Bean flour medium was prepared as described for fermentation by P. pentosaceus. Pichia kudriavzevii TY1322 (33) and P. pentosaceus strain 77 were pre-cultured overnight in liquid MRS and yeast extract peptone dextrose (YPD) medium respectively at 37°C and 220 rev/min in a rotary shaker. Cells were washed twice in PBS and diluted to an OD600 of 0.55–0.60. In triplicates, 80 mL of the fava bean medium were inoculated in three combinations: (1) 600 μL of diluted yeast cells + 600 μL of diluted bacterial cells, (2) 600 μL of diluted bacterial cells, and (3) 600 μL of diluted yeast cells. Microbial enumeration was performed using five replicates per dilution on agar plates at 0, 4, 6, 8, 12, 24, 36, 48 h. YPD agar plates with 100-mg/L chloramphenicol (Sigma-Aldrich) were used for combinations 1 and 3. MRS agar plates with 0.5-mg/mL cycloheximide (Sigma-Aldrich) were used for combination 1 and 2. Each time, set microbial enumeration was performed and samples for phytic acid analysis were withdrawn from the fermentation media.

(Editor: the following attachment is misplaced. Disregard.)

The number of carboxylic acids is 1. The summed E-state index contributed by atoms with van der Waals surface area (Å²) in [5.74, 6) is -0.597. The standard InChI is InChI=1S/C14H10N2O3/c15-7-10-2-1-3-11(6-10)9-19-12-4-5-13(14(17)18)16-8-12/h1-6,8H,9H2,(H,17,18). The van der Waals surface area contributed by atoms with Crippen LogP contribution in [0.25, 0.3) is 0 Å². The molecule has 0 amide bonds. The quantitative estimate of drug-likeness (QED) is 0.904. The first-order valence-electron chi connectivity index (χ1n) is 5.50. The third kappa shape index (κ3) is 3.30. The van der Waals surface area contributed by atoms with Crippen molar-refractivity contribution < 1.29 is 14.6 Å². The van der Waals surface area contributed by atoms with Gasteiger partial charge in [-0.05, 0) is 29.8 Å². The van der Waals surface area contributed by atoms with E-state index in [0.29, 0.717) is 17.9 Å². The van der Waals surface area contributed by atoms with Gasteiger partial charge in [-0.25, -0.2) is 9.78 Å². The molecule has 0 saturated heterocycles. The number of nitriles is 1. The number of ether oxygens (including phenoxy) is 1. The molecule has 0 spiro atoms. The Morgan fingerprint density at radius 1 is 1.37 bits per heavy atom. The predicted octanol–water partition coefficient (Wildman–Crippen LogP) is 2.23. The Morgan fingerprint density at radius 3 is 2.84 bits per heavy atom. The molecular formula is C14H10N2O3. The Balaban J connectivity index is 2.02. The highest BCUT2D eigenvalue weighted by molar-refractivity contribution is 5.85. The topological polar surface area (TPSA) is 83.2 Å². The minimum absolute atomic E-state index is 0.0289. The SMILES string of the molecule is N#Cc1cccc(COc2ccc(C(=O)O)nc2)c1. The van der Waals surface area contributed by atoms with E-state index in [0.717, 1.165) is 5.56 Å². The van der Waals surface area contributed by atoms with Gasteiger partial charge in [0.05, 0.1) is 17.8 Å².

Phytate analysis

Fava bean flour medium (500 μL) was collected during fermentation and immediately mixed with 500 μL of 1 M HCl to stop enzymatic and microbial activity. Samples were stored at −20°C until analysis. Samples were thawed and mixed using a laboratory shaker (Heidolph Reax 2; Heidolph Instruments GmbH, Schwabach, Germany) for 3 h, centrifuged, and the supernatant was transferred to an HPLC vial. Phytate was analyzed as inositol hexaphosphate (InsP6) by high-performance ion chromatography (HPIC) according to Carlsson et al. (34). The chromatography setup consisted of an HPLC pump (model PU-4080i; Jasco Inc., Easton, MD, USA) for the eluent and an RHPLC pump (model PU-4180; Jasco) equipped with a PA-100 guard column and a CarboPac PA-100 column.

InsP6 was eluted with an isocratic eluent of 80% HCl (1 M) and 20% H2O at 0.8 mL/min, subjected to a post-column reaction with ferrous nitrate, and detected with at 290 nm in a UV-visible HPLC detector (UV-4075; Jasco). Each sample had a run time of 7 min, and the InsP6 concentration was calculated using external standards covering the concentration range of 0.1–0.6 μM/mL.